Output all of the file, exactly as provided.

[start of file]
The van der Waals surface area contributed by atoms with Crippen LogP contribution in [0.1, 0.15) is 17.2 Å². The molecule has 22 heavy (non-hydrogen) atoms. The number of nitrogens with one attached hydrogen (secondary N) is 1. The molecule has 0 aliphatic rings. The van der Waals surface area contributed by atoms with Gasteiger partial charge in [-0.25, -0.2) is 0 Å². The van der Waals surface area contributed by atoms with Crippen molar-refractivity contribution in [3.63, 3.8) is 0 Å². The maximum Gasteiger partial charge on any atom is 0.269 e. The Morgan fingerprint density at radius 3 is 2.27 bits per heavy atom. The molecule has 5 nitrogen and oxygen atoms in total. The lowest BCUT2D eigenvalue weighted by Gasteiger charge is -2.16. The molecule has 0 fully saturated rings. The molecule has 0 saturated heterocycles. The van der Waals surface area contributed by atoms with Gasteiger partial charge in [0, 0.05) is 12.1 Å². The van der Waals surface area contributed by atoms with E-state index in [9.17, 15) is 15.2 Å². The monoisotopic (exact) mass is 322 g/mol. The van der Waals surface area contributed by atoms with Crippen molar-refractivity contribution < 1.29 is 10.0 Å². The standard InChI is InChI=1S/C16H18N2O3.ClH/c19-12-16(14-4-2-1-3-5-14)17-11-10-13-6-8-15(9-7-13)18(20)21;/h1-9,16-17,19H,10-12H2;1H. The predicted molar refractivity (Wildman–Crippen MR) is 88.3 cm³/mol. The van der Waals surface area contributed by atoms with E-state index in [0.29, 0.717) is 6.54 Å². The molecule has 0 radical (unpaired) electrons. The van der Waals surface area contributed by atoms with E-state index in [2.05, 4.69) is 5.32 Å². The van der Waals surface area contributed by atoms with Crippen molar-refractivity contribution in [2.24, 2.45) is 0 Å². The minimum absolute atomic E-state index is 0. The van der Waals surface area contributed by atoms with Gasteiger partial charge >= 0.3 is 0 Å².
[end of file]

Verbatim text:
The van der Waals surface area contributed by atoms with Crippen LogP contribution in [0.1, 0.15) is 17.2 Å². The molecule has 22 heavy (non-hydrogen) atoms. The number of nitrogens with one attached hydrogen (secondary N) is 1. The molecule has 0 aliphatic rings. The van der Waals surface area contributed by atoms with Gasteiger partial charge in [-0.25, -0.2) is 0 Å². The van der Waals surface area contributed by atoms with Crippen molar-refractivity contribution in [3.63, 3.8) is 0 Å². The maximum Gasteiger partial charge on any atom is 0.269 e. The Morgan fingerprint density at radius 3 is 2.27 bits per heavy atom. The molecule has 5 nitrogen and oxygen atoms in total. The lowest BCUT2D eigenvalue weighted by Gasteiger charge is -2.16. The molecule has 0 fully saturated rings. The molecule has 0 saturated heterocycles. The van der Waals surface area contributed by atoms with Gasteiger partial charge in [0, 0.05) is 12.1 Å². The van der Waals surface area contributed by atoms with E-state index in [9.17, 15) is 15.2 Å². The monoisotopic (exact) mass is 322 g/mol. The van der Waals surface area contributed by atoms with Crippen molar-refractivity contribution < 1.29 is 10.0 Å². The standard InChI is InChI=1S/C16H18N2O3.ClH/c19-12-16(14-4-2-1-3-5-14)17-11-10-13-6-8-15(9-7-13)18(20)21;/h1-9,16-17,19H,10-12H2;1H. The predicted molar refractivity (Wildman–Crippen MR) is 88.3 cm³/mol. The van der Waals surface area contributed by atoms with E-state index in [0.29, 0.717) is 6.54 Å². The molecule has 0 radical (unpaired) electrons. The van der Waals surface area contributed by atoms with E-state index in [2.05, 4.69) is 5.32 Å². The van der Waals surface area contributed by atoms with Crippen molar-refractivity contribution in [2.24, 2.45) is 0 Å². The minimum absolute atomic E-state index is 0. The van der Waals surface area contributed by atoms with Gasteiger partial charge >= 0.3 is 0 Å².